What is factoring?
Factoring is a form of business financing. It is when a financial company purchases (ie. “pays off”) your business’s open invoices or outstanding balances from customers or clients. It may be because your customers are slow to pay, late to pay, or refusing to pay. Typically, a business will work with a financial company in order to improve cash flow now, rather than waiting the time it takes the customer to complete the payment.
A business can choose to have a financial company take care of only certain invoices. For instance, they may have the company take care of invoices that are due at later dates while taking care of upcoming invoices on their own. It all depends on the company’s immediate financial needs in terms of keeping the business running.
Recourse vs. Non-recourse factoring
There are two different types of factoring – recourse and non-recourse. Recourse factoring is when the business agrees with the financial company that they will ultimately take responsibility for the invoice if the customer refuses to pay after a set amount of time.
On the other hand, non-recourse factoring is when the financial company agrees to take responsibility for the invoice for better or worse. This means that the company is taking on credit risk as well as the possibility of no payment. As a result, non-recourse factoring agreements typically have higher rates.
Factoring vs. Traditional Bank Loans
Although factoring is a form of business financing, it works differently than traditional business loans. Compared to a business loan, here are key differences between factoring vs. traditional bank loans:
- Your company does not assume debt (ie. interest)
- There is no limit on the amount you can finance. The amount grows as you receive more customer invoices.
- It is not based on your business’s credit, but rather your customer’s credit.
- Rates can be adjusted as you finance more.
Which types of businesses use factoring?
Factoring is not limited to any particular industry or type of business. Both large and small companies choose to partner with factoring companies to boost their cash flow and invigorate their business operations.
Some common industries that take advantage of factoring are:
- Transportation and trucking
- Staffing agencies
- Manufacturing and distribution companies
- Healthcare practices
- Oil and gas services
Why do companies choose to use factoring?
In short, when companies give their customers or clients time to pay their invoices, it causes a disruption in the company’s immediate cash flow. In other words, the company is short of the money owed for 30, 60, 90 or more days. As the company accumulates more clients who have open invoices, the amount of money the company is short can really add up.
Many companies simply can’t afford to be without that money for too long. They have salaries, employee benefits, rent, utilities, and many other operational costs to pay. Factoring these invoices gives the company the opportunity to retain both customers and cash flow at the same time.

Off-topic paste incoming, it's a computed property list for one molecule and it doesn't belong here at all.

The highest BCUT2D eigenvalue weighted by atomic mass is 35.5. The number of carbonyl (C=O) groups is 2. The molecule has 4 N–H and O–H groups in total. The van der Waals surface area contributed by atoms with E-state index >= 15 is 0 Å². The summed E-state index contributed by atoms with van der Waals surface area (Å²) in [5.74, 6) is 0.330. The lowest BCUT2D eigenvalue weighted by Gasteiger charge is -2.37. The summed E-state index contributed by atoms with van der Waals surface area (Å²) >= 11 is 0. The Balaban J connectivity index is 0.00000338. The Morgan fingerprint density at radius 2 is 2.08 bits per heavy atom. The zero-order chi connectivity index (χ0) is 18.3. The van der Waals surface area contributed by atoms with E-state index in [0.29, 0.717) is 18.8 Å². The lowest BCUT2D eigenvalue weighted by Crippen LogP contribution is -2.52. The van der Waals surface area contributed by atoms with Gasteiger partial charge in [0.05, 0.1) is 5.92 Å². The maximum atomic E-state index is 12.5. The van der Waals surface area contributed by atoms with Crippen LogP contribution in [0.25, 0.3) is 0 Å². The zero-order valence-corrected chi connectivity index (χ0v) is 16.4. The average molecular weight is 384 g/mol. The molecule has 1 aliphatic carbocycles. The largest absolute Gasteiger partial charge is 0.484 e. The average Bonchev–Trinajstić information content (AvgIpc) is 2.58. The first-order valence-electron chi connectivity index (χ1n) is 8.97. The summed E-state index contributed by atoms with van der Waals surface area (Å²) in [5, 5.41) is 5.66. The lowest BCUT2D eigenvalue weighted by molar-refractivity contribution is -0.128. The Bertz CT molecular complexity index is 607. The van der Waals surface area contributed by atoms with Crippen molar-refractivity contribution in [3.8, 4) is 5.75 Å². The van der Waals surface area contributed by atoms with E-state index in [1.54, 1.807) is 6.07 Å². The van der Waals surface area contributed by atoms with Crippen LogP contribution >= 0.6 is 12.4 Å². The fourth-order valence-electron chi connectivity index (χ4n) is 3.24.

How does it work?
The process of factoring invoices or debt is easier than it sounds. When partnering with a factoring company, you are essentially selling the company the financial rights to your open customer invoices. In return, the factoring company pays you immediately. Take a look at the process simplified:
- Your company delivers products/services to your customers/clients and issues invoices
- You partner with a financial company and send them your invoices
- The company gives you a cash advance (note: the cash advance depends on the company’s policy)
- The customer pays off their invoice to the financial company
- You receive payment (aka “rebate”) for the customer’s completed payment, minus a small fee (note: this fee amount depends on the company’s rates)
Note that since your company receives both a cash advance and rebate, you eventually make back what the customer would have paid you in their invoice. However, the financial company will receive a small fee for their services. So, all in all:
Advantage: Your company receives immediate payment for invoices, improving your cash flow.
Disadvantage: Ultimately, you will lose a portion of what you were owed by using factoring.
How much does factoring cost?
Different financial companies will have different fee structures. Some common fees that you can expect to see when partnering with financial companies are:
- Cash advance rates (~80%)
- Money transfer fees
- Collateral costs
- Overall factoring rate
Make sure you pay attention to the cash advance rate when you partner with a company. Normally, a factoring company will pay you around a 80% cash advance before receiving your customer’s payment, then a 20% rebate (minus their factoring fee) after receiving payment. Some factoring companies will give you a larger cash advance than others, which can impact your cash flow, so make sure to ask questions!
In terms of typical factoring rates, you can expect to see anywhere between 1-5% per 30 days (give or take). The time increment is determined by the company’s policies, your industry, and other criteria. For instance, some factoring companies will take into account your industry’s “risk factor” in terms of customers not paying.
Looking to compare rates from top-rated factoring companies? 360Connect can help your business find the best factoring rates in the industry from the most reliable suppliers. Simply use our comparison tool to compare quotes and connect with suppliers with zero obligation!